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Baker's Evangelical Dictionary of Biblical Theology

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New Man
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Greek - new man
New Man

Older translations use the expression "new man" to render the Greek words neos anthropos [νέοςἄνθρωπος], which actually convey the idea of new self or new human with no reference to gender. Later, politically correct translations reflect this fact with greater accuracy. For example, the New Revised Standard Version and the New International Version translate the words as "new self" in Ephesians 4:24 and Colossians 3:10.

The appellation "new man" is not used in the New Revised Standard Version and appears only once in the New International Version where the expression is used in Ephesians 2:15 to refer collectively to the church, the body of Christ, which is an amalgamation of the many diverse and often discordant elements of society. Converts to Christ, whether Jew, Greek, male, female, slave, or free, have become part of one new person, the body of Jesus.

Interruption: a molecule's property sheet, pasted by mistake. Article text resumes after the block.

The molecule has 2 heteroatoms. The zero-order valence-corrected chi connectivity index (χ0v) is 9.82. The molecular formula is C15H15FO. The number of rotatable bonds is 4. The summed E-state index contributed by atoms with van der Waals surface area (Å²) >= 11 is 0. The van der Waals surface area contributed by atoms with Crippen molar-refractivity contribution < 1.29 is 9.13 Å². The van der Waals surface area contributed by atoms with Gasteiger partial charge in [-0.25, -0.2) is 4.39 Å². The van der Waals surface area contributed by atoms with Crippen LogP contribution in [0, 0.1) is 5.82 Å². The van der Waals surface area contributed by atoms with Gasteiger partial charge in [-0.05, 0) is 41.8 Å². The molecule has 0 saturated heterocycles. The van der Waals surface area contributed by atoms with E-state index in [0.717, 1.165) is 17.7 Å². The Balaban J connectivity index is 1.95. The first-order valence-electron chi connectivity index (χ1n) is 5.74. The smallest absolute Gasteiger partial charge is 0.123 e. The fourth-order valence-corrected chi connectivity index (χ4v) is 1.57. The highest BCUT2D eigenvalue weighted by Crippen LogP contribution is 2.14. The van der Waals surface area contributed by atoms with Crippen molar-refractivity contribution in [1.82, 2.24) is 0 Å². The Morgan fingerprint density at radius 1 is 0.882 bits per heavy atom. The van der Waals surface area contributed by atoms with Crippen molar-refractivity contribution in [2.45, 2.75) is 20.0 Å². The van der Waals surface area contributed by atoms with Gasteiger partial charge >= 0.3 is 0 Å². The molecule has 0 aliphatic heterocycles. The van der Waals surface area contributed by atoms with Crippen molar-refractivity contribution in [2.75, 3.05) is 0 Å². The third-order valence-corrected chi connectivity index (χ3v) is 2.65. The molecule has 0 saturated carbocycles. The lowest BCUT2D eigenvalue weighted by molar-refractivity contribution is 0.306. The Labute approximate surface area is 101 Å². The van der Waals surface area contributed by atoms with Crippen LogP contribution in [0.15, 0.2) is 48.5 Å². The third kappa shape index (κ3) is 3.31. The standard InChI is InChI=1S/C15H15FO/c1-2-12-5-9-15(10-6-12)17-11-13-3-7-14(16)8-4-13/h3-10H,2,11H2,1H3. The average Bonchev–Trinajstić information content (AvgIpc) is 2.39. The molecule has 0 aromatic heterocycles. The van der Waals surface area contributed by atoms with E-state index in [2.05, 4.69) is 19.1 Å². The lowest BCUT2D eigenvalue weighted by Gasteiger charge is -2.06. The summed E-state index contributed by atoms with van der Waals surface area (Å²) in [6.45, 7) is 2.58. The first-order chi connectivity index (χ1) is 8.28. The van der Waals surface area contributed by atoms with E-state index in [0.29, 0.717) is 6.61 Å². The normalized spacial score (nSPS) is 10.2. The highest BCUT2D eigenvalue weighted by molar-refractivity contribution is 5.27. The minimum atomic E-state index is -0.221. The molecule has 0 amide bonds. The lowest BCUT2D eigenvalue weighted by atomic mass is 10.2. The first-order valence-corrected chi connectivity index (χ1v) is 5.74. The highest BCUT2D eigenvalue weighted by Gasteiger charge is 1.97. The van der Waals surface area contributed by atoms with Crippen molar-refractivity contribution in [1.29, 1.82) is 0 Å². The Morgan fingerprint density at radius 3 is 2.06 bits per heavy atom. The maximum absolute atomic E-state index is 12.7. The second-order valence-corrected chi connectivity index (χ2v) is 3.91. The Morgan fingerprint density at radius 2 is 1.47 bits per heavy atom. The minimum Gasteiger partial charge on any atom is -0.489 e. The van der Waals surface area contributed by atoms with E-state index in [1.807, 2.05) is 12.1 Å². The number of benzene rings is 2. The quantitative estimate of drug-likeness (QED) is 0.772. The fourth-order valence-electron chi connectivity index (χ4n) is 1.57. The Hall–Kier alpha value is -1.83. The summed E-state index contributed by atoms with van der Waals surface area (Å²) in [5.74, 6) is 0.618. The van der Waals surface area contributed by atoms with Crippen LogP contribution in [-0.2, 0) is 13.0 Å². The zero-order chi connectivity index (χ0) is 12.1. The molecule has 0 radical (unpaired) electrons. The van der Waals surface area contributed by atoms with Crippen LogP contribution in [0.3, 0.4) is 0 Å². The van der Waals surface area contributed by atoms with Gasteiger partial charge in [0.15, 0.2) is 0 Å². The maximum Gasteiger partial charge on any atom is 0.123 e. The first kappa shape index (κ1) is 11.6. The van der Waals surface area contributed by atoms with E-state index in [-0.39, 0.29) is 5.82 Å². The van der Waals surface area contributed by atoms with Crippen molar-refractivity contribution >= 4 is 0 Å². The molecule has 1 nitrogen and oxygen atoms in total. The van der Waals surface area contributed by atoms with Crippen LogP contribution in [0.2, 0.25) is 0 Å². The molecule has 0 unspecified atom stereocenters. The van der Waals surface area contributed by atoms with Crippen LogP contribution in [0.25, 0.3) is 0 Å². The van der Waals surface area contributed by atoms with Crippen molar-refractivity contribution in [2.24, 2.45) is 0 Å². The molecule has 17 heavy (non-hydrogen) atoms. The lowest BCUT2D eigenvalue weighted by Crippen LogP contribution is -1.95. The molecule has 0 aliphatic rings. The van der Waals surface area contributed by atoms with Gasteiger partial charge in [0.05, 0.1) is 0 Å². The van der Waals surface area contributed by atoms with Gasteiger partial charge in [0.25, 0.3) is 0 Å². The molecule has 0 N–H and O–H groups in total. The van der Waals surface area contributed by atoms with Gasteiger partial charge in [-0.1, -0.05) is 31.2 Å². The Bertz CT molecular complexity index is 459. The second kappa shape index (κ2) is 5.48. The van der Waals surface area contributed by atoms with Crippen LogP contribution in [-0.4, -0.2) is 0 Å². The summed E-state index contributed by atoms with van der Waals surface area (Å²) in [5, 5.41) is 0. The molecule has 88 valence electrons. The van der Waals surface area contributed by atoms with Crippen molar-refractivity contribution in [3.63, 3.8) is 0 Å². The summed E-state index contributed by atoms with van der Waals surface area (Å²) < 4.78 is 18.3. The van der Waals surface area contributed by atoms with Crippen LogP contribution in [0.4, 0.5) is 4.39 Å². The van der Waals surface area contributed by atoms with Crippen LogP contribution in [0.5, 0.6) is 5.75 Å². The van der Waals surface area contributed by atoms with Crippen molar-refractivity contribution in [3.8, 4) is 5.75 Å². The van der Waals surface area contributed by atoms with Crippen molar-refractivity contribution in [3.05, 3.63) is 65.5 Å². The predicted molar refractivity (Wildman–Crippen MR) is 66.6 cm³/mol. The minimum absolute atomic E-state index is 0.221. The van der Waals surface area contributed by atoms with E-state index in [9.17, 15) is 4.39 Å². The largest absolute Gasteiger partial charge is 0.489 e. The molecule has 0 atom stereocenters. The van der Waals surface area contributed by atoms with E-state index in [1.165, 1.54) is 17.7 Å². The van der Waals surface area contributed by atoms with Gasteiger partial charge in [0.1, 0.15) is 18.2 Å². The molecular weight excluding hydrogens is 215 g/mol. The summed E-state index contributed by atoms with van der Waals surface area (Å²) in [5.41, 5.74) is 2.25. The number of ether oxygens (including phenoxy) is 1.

Speaking of Jews and Gentiles as disparate entities, Paul declares that Christ's "purpose was to create in himself one new man ("humanity" NRSV) out of the two, thus making peace, and in this one body to reconcile both of them to God through the cross, by which he put to death their hostility."

John McRay

See also Church, the; New Self; Paul the Apostle; Union with Christ

 


Copyright Statement
Baker's Evangelical Dictionary of Biblical Theology. Edited by Walter A. Elwell Copyright 1996 by Walter A. Elwell. Published by Baker Books, a division of Baker Book House Company, PO Box 6287, Grand Rapids, Michigan 49516-6287. All rights reserved. Used by permission.

Bibliography Information
Elwell, Walter A. "Entry for 'New Man'". "Baker's Evangelical Dictionary of Biblical Theology".
<http://classic.studylight.org/dic/bed/view.cgi?number=T511>. 1897.

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